The pop critic Neva Chonin was reviewing a 2003 Sex Pistols show; the headline in the San Francisco Chronicle read “Sex Pis­tols’ Lydon tries, but can’t revive rage on reunion tour at Warfield.” “What can you say,” Chonin said, “about a 25-year-old legend that died? That it changed your life, changed music history, and hated The Beatles?”As a bad conscience, as someone who would never say yes, Johnny Rotten inspired millions and influenced only Richard But­ler. Colin B. Morton and Chuck Death, for their strip celebrating the Sex Pistols 1996 reunion tour (“They Tried to Change the World Again 20 Years After They Had First Changed the World”), brought Princess Di into the band, and it made perfect sense: why wouldn’t she have a Johnny Rotten poster on her bedroom wall, as a talisman that she too could say no, just as Daniel Day Lewis’s Gerry Conlon has a Johnny Rotten poster in his prison cell in In the Name Of The Father? To one person the picture promises that she too can say no; to another, a man whose own voice is imprisoned, it says that there is someone who speaks for him. Princess Di is having the time of her life in her “Never Trust a Hippie” t-shirt, spewing her lines about the hippie she married: “What is a man what has he got two great big ears and he talks to pot plantsaah!” Gerry Conlon was out by 1996, forty-one when John Lydon was “fat, forty, and back”: didn’t he belong in the band, too? Or was he already in it?

Sinead O’Connor always was, and never more so than on 3 Oc­tober 1992, for her famous appearance on Saturday Night Live. There she was, in a long formal gown, with a Star of David neck­lace and a nose stud, her head shaved, chanting her rewrite of Bob Marley’s ‘War’ unaccompanied, her face shifting by imperceptible degrees from saint to thug, rat to Hedy Lamarr. Then for the last line she produced a picture of Pope John Paul II, ripped it to pieces, and shouted: “Fight the real enemy!” It was her version of “Anarchy In The UK,” her acting out of the challenge John Lydon had issued to whoever might have the strength to take it up. Like “Anarchy In The UK”–with the names of terrorist organizations reeling off the radio as if the newsreader were announcing his membership in each group–it was a classic media shock. And it was more. When someone acts as a bad conscience, that means he or she acts as yours. Even if you were with O’Connor all the way–after the fact, after that strange, suggestive tearing sound of switch, switch, switch came over the air, live on the East Coast, uncensored as the signal passed through the Midwest to the mountain states to the West Coast–you had to realize that someone in this intransigent would, like Johnny Rotten, sooner or later put you on the other side. And it was more than that. If what O’Connor did seems like a cheap stunt, self-aggrandizing, a set-up, ask yourself this: given the chance to say what I want to the whole country, would I have the nerve? That was the question Johnny Rotten asked from the first moment his voice was heard in public.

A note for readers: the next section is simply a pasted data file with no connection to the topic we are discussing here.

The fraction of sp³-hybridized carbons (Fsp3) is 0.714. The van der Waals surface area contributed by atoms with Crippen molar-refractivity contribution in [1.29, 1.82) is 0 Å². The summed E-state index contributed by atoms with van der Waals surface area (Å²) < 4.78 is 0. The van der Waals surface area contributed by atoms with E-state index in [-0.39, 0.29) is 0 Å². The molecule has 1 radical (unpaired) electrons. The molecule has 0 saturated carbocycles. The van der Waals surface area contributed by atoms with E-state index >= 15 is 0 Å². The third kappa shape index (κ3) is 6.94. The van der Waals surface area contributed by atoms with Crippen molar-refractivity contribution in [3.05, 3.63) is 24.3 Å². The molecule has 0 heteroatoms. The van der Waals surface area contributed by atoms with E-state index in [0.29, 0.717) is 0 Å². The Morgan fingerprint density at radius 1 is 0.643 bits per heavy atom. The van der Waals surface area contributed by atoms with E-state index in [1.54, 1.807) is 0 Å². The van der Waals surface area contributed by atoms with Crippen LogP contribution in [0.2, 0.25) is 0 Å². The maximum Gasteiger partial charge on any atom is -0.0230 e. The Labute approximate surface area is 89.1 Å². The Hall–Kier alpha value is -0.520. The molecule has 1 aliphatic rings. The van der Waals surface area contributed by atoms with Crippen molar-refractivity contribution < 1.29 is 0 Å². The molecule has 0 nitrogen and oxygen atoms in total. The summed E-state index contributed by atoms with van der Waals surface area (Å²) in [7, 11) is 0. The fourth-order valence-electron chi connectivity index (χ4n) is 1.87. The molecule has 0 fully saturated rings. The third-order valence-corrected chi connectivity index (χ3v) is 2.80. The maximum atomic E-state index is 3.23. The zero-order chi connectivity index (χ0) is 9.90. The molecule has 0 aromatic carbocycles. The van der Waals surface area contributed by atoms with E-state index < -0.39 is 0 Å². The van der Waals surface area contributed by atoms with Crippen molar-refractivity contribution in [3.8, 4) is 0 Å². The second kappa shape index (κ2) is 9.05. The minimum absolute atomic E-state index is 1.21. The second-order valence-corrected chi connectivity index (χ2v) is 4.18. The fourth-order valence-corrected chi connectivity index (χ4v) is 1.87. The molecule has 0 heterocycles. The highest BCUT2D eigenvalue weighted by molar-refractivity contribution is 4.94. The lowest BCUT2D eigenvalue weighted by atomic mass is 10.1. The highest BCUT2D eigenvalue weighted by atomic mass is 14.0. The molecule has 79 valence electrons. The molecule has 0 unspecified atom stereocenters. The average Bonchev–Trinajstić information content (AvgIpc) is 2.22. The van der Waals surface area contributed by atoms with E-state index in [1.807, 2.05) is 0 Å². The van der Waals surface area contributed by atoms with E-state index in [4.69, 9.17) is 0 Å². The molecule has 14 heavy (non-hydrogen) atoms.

God Save The Queen

On his 2006 podcast for ‘AngloMania’, Johnny Rotten read out the lyrics of ‘God Save The Queen’ as a manifesto, or an illegal broadcast: “Common sense from a common man.” He was too modest: common sense, maybe, but from an uncommon man. No one else would have written what he wrote, or said what he said in the words that he found. “God save history/ God save your mad parade,” with the r’s in parade clattering like a stick run across a picket fence? He read with evident satisfaction; you could hear him shuffling the pages. “I come from a time,” he said, “when it was treason, to discuss the monarchy, in any other way, other than complete and total idolatry. I changed that. The Sex Pistols changed that. We changed that. Now you change that.” He still knew how to do it, he had told Todd Martens in 2003. He’d been trumpeting how the Sex Pistols were still on their own, still scorned, touring without a label or corporate support, “chipping away at the system bit by bit in as many ways as possible.” “Aside from touring without a label,” Mar­tens said, “what else are you doing to chip away at the system?” “I’m going to Baghdad,” Rotten said. “The Sex Pistols will play Bagh­dad. You’re offering them democracy; well, let’s give it to them in the ultimate extreme.” Martens was not impressed. “Wanting to play Baghdad certainly makes for a good soundbite,” he said, “but how serious are you to see it through?” “I’m deadly serious,” Rotten said. “The show will be free of charge. It would be mean-spirited to be charging them US dollars. I will do it. I see no reason not to. They could use a good bleeding view of how the world is.” “With all the chaos in Baghdad, aren’t they getting that view now? How would a Sex Pistols concert show them the truth about democracy?”

And that, you can imagine as you read this exchange, that was the opening John Lydon had been waiting for. “How can you even ask that to the man who wrote ‘Anarchy In The UK’?”


The Story Untold

You can laugh; as anyone who cares knows, the Sex Pistols did not play Baghdad. Or you can listen, to the way Johnny Rotten has chosen his words over these many years, and know what he would say next: Not yet. That war isn’t going away any time soon. Nor am I.